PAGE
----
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SCRUTINY | Strong Acting In Topdog/Underdog Keeps Audiences At The Edge Of Their Seats

By Paula Citron on October 11, 2023

Mazin Elsadig and Sébastien Heins in Topdog/Underdog (Photo: Dahlia Katz)
Mazin Elsadig and Sébastien Heins in Topdog/Underdog (Photo: Dahlia Katz)

Canadian Stage/Topdog/Underdog, written by Suzan-Lori Parks, directed by Tawiah M’Carthy, Berkeley Street Theatre, until Oct. 22. Tickets available here.

Suzan-Lori Parks’ 2001 celebrated play Topdog/Underdog is considered among the greatest American stage works ever written. For first time viewers, I know the play will pack a wallop. For repeat viewers, at least for this one, the edge has softened, so to speak.

I first saw the play at the Shaw Festival in 2011, and caught the production again when Obsidian Theatre brought it to Toronto. I think what really impressed me then, and still does, is that it was written by a woman.

When the Pulitzer Prize committee chose Topdog/Underdog as its 2002 winner, it called the play a fable, and if you are up on your Aesop, you know that a fable represents a bigger picture, in this case, the no-win situation of being an African-American man on poverty row. Parks herself said, “…the play speaks to who the world thinks you’re going to be, and how you struggle with that”. Needless to say, metaphors abound.

Mazin Elsadig, left, and Sébastien Heins in Topdog/Underdog (Photo: Dahlia Katz)
Mazin Elsadig, left, and Sébastien Heins in Topdog/Underdog (Photo: Dahlia Katz)

Booth (Mazin Elsadig) and Lincoln (Sébastien Heins) are brothers. Apparently, the names of the American president and his assassin were given to the boys by their father as a joke. For Parks, I assume, there is a terrible irony that both their namesakes are White men.

The brothers were left on their own when they were barely teenagers, when both parents, at separate times, walked out on them. Booth’s greatest skill is shoplifting, although he is currently engaged in trying to master the three-card monte trick that was Lincoln’s biggest money-maker. Lincoln dropped that hustle when his partner was killed. He was, as the expression goes, scared straight.

At the moment, Lincoln is sharing Booth’s shabby one-room apartment because his wife Cookie threw him out. His straight job is working in an arcade, dressing up as President Lincoln in white face, and letting people take pot shots at him with a cap gun. It is also his salary that’s keeping the brothers afloat.

Given their historical names, and the fact that Booth has a real gun, audiences know it is going to end badly right from the get-go. What Parks has given us to the run up of the violent ending — what fuels Parks’ narrative — is her driver behind the plot. The main theme is the loss of dignity that both brothers have to undergo, and have undergone throughout their lives. This is what is crushing their souls, and by extension, crushing the souls of African-American men in general.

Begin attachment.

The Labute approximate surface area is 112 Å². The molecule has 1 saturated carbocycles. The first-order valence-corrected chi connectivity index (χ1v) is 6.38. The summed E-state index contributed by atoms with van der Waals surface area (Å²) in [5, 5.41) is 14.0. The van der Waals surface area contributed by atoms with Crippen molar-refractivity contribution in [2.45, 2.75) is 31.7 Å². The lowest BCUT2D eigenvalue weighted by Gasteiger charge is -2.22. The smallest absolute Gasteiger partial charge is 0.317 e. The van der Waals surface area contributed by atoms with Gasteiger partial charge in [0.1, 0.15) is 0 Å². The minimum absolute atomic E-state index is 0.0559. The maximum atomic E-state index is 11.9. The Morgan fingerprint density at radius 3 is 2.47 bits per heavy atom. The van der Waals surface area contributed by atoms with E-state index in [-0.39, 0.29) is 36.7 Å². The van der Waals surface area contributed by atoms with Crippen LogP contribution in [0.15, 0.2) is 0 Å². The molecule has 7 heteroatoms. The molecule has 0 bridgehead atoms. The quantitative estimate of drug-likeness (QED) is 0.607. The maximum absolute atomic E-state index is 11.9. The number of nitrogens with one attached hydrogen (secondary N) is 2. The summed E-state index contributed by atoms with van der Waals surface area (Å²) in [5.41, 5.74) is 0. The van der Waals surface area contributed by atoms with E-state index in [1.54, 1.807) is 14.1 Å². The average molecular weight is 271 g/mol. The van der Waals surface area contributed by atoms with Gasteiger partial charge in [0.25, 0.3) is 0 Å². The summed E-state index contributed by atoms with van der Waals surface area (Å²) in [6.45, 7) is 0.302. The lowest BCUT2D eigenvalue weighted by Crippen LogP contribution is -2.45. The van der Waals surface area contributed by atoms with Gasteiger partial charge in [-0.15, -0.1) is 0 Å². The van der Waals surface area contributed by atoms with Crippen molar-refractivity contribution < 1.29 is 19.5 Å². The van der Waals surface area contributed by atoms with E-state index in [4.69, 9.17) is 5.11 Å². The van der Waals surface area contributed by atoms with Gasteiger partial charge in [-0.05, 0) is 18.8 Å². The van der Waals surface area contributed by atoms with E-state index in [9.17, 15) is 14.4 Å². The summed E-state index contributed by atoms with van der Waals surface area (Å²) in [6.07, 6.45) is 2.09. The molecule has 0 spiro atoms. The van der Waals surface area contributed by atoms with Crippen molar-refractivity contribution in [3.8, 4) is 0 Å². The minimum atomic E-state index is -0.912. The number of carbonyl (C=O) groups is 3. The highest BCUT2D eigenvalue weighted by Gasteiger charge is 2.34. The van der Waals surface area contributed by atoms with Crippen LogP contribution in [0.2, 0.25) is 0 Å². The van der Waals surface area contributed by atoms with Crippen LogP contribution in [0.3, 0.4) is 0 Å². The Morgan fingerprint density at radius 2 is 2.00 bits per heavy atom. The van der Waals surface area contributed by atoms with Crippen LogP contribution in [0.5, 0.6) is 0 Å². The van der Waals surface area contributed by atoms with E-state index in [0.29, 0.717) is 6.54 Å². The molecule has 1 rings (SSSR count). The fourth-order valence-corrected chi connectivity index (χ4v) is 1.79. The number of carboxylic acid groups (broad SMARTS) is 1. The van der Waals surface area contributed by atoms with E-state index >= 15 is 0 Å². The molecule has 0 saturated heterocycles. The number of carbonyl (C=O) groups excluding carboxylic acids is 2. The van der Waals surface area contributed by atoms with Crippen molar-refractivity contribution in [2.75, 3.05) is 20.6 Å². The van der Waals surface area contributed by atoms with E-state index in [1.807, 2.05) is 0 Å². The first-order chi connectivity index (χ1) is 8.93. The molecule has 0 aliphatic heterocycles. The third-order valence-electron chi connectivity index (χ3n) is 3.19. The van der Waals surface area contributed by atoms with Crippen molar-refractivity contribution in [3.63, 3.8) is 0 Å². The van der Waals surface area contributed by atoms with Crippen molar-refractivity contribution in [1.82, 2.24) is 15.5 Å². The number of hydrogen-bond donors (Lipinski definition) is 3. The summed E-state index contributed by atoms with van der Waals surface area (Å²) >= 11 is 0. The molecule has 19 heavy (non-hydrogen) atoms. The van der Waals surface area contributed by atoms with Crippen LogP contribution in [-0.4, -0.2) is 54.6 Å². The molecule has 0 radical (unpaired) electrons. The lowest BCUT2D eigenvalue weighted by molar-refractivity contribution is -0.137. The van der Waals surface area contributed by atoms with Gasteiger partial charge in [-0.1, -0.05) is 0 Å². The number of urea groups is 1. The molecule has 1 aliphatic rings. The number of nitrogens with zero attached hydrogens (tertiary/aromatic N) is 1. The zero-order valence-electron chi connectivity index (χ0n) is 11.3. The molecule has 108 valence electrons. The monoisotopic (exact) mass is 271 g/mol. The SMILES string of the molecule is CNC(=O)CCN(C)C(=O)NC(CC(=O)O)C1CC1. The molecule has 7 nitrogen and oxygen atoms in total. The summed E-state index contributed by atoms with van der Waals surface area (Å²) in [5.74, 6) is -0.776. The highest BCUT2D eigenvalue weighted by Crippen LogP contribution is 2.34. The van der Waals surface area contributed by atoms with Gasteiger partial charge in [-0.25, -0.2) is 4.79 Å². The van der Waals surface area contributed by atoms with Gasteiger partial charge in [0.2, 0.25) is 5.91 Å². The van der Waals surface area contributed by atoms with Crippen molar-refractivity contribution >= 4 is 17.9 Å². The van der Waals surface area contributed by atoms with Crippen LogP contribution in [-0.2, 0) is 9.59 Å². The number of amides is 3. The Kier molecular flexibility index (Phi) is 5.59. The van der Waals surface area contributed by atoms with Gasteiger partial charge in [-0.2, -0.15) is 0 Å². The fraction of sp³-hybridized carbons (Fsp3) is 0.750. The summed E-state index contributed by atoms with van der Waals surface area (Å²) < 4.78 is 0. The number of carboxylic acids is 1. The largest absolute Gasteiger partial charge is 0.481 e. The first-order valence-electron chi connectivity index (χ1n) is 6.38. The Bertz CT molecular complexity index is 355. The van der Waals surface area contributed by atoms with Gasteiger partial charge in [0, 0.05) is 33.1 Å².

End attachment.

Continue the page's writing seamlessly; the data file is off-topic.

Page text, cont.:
Although they survived abandonment at such a young age by relying on each other, they have always had a sibling rivalry, fuelled by a burning resentment towards each other and the world. Booth, in particular, suffers from this, and stirs up competition between himself and Lincoln with constant taunts.

Rachel Forbes’ clever set reflects the combative nature of their relationship. Booth’s flat is on a raised platform surrounded by ropes that evoke a boxing ring. Director Tawiah M’Carthy has had a bell ring, as if starting another round, before each new encounter. Jareth Li’s lighting contributes to the dingy atmosphere of the room.

Sebastien Heins in Top Dog Underdog (Photo: Dahlia Katz)
Sebastien Heins in Top Dog Underdog (Photo: Dahlia Katz)

Joyce Padua’s costume design is inspired. At one point, Booth takes out two complete outfits for himself and Lincoln that have lain hidden in his clothes — and that means two suits (jackets and pants), shirts, ties, socks and shoes. It’s astonishing how all this shoplifting has been jammed into what he’s wearing.

Elsadig’s Booth is wonderful as a man who is a human time bomb. His hair-trigger temper is indeed a very scary thing, and Elsadig keeps the audience on the edge of their seats, waiting for that bomb to explode. In his hands, Booth is a bundle of nervous energy that can lash out at any time — always taunting Lincoln, always provoking where he can. It is a very unsettling performance, but in a very good way.

I had some trouble with Heins’ low city/mean street accent because his drawl sometimes obscured words. That aside, however, his Lincoln has a sense of stateliness about him, seemingly even-handed, always trying to resist his brother’s baiting. When he does break out, however, the fierceness he has been trying to rein in comes out like a tornado. Then you see the taunting older brother he has always been, and the transformation is impressive.

As for M’Carthy’s direction, for the most part, he finds excellent characterization in his actors, although the pacing is sluggish at times. Nonetheless, Booth and Lincoln move easily around the room as if they belong. My one big problem is the ending, which I found a bit flat. It needed more verve.

In retrospect, one thing a repeated viewing does give this play, is a deeper look into how Parks has constructed her fable. The lives of Booth and Lincoln are not easy to witness.


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Paula Citron
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